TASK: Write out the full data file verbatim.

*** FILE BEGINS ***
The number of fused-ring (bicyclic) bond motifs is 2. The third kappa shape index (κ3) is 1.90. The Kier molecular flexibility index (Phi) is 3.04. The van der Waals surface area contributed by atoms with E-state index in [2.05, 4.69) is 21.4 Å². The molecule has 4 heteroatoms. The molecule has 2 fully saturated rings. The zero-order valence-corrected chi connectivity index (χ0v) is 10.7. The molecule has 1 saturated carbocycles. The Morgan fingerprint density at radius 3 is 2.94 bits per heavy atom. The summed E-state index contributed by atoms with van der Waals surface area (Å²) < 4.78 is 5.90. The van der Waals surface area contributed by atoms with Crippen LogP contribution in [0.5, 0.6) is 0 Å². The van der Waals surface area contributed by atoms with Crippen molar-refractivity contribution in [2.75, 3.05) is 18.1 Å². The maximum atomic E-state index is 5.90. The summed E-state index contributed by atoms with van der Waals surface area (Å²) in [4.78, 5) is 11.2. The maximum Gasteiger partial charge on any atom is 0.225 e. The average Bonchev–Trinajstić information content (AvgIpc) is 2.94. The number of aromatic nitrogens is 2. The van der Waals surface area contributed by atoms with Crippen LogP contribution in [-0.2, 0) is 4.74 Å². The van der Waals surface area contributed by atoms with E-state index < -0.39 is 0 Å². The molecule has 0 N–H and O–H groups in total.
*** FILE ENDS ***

The number of fused-ring (bicyclic) bond motifs is 2. The third kappa shape index (κ3) is 1.90. The Kier molecular flexibility index (Phi) is 3.04. The van der Waals surface area contributed by atoms with E-state index in [2.05, 4.69) is 21.4 Å². The molecule has 4 heteroatoms. The molecule has 2 fully saturated rings. The zero-order valence-corrected chi connectivity index (χ0v) is 10.7. The molecule has 1 saturated carbocycles. The Morgan fingerprint density at radius 3 is 2.94 bits per heavy atom. The summed E-state index contributed by atoms with van der Waals surface area (Å²) < 4.78 is 5.90. The van der Waals surface area contributed by atoms with Crippen LogP contribution in [0.5, 0.6) is 0 Å². The van der Waals surface area contributed by atoms with Crippen molar-refractivity contribution in [2.75, 3.05) is 18.1 Å². The maximum atomic E-state index is 5.90. The summed E-state index contributed by atoms with van der Waals surface area (Å²) in [4.78, 5) is 11.2. The maximum Gasteiger partial charge on any atom is 0.225 e. The average Bonchev–Trinajstić information content (AvgIpc) is 2.94. The number of aromatic nitrogens is 2. The van der Waals surface area contributed by atoms with Crippen LogP contribution in [-0.2, 0) is 4.74 Å². The van der Waals surface area contributed by atoms with E-state index < -0.39 is 0 Å². The molecule has 0 N–H and O–H groups in total.